VETERANS Affairs Minister Warren Snowdon has urged Australians to remember one of the blackest experiences of World War II, the Sandakan Death March.
Mr Snowdon said August 15 marked Sandakan Day, commemorating the 2400 Australian and British Prisoners of War (POWs) who lost their lives at the Sandakan prisoner of war camp in Borneo and in the death marches in the latter days of the Second World War.
"Sandakan Day, 15 August, is an opportunity to reflect on the immense suffering endured by Australian and British servicemen, as well as recognise the efforts of the local people who often put their own safety at risk to help the prisoners," he said in a statement.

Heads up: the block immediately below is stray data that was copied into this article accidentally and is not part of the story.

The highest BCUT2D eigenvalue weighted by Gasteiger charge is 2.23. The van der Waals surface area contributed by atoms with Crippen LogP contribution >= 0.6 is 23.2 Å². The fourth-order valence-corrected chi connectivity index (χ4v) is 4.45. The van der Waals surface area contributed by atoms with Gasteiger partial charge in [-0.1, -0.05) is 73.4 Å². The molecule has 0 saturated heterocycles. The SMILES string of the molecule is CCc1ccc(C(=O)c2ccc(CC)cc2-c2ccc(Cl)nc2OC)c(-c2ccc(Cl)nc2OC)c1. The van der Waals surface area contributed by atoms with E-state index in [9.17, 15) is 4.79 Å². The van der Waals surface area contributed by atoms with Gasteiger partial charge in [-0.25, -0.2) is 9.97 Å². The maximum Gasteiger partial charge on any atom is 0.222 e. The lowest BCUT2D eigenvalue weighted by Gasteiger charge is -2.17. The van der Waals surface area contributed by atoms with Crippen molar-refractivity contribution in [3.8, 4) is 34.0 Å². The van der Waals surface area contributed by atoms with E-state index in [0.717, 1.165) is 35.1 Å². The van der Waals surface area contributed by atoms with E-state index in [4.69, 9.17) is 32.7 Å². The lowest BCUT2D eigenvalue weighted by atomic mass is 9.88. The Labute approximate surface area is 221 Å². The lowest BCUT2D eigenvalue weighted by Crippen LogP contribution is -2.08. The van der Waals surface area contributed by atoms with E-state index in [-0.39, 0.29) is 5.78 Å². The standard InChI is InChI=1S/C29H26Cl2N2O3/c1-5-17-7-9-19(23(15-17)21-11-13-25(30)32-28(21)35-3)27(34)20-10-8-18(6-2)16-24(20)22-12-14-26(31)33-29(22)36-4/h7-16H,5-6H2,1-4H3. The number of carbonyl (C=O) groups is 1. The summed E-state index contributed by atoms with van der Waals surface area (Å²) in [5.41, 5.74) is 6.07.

"Today, as we mark the end of the marches, we honour the spirit and courage of the men who endured brutal conditions and for most, a tragic death."
Between January and June 1945, surviving POWs made three forced marches of more than 260 kilometres from Sandakan to Ranau POW camp.
About 500 prisoners died of illness or starvation and others were murdered by Japanese guards. The rest died at the Ranau or Sandakan camps.
Continue reading at: Sandakan Day: Aussies urged to remember Sandakan POWs